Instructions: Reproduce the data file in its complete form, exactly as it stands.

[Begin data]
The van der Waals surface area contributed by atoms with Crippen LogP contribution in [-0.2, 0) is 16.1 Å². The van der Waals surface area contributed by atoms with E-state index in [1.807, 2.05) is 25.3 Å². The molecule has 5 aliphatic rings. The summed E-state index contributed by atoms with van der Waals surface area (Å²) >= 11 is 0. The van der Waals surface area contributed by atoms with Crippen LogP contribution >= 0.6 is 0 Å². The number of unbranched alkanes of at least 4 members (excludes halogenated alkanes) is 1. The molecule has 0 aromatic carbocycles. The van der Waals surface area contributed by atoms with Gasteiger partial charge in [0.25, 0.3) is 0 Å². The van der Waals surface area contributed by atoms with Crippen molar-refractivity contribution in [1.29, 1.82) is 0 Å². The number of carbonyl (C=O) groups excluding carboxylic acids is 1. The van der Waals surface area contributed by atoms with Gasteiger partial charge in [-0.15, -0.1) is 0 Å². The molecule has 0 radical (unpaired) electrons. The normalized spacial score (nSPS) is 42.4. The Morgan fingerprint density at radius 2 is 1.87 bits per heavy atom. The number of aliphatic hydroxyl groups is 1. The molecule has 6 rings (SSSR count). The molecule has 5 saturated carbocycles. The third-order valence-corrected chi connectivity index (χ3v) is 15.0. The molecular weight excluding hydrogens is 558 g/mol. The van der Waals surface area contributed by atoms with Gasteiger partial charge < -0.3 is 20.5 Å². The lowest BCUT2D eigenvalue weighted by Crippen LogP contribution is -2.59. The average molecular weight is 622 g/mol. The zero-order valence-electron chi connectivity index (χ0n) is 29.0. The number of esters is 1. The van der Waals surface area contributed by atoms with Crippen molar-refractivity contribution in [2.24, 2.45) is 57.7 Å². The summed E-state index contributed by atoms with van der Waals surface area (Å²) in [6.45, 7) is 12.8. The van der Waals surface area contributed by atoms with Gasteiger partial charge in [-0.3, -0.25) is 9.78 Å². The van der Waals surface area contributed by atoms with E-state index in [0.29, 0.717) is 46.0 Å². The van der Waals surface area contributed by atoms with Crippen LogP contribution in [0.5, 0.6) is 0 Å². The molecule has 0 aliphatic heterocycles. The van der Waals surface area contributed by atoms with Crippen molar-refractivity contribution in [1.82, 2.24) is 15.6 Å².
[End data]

The van der Waals surface area contributed by atoms with Crippen LogP contribution in [-0.2, 0) is 16.1 Å². The van der Waals surface area contributed by atoms with E-state index in [1.807, 2.05) is 25.3 Å². The molecule has 5 aliphatic rings. The summed E-state index contributed by atoms with van der Waals surface area (Å²) >= 11 is 0. The van der Waals surface area contributed by atoms with Crippen LogP contribution >= 0.6 is 0 Å². The number of unbranched alkanes of at least 4 members (excludes halogenated alkanes) is 1. The molecule has 0 aromatic carbocycles. The van der Waals surface area contributed by atoms with Gasteiger partial charge in [0.25, 0.3) is 0 Å². The van der Waals surface area contributed by atoms with Crippen molar-refractivity contribution in [1.29, 1.82) is 0 Å². The number of carbonyl (C=O) groups excluding carboxylic acids is 1. The van der Waals surface area contributed by atoms with Gasteiger partial charge in [-0.15, -0.1) is 0 Å². The molecule has 0 radical (unpaired) electrons. The normalized spacial score (nSPS) is 42.4. The Morgan fingerprint density at radius 2 is 1.87 bits per heavy atom. The number of aliphatic hydroxyl groups is 1. The molecule has 6 rings (SSSR count). The molecule has 5 saturated carbocycles. The third-order valence-corrected chi connectivity index (χ3v) is 15.0. The molecular weight excluding hydrogens is 558 g/mol. The van der Waals surface area contributed by atoms with Gasteiger partial charge < -0.3 is 20.5 Å². The lowest BCUT2D eigenvalue weighted by Crippen LogP contribution is -2.59. The average molecular weight is 622 g/mol. The zero-order valence-electron chi connectivity index (χ0n) is 29.0. The number of esters is 1. The van der Waals surface area contributed by atoms with Crippen molar-refractivity contribution in [2.24, 2.45) is 57.7 Å². The summed E-state index contributed by atoms with van der Waals surface area (Å²) in [6.45, 7) is 12.8. The van der Waals surface area contributed by atoms with Gasteiger partial charge in [-0.3, -0.25) is 9.78 Å². The van der Waals surface area contributed by atoms with E-state index in [0.29, 0.717) is 46.0 Å². The van der Waals surface area contributed by atoms with Crippen LogP contribution in [0.5, 0.6) is 0 Å². The molecule has 0 aliphatic heterocycles. The van der Waals surface area contributed by atoms with Crippen molar-refractivity contribution in [1.82, 2.24) is 15.6 Å².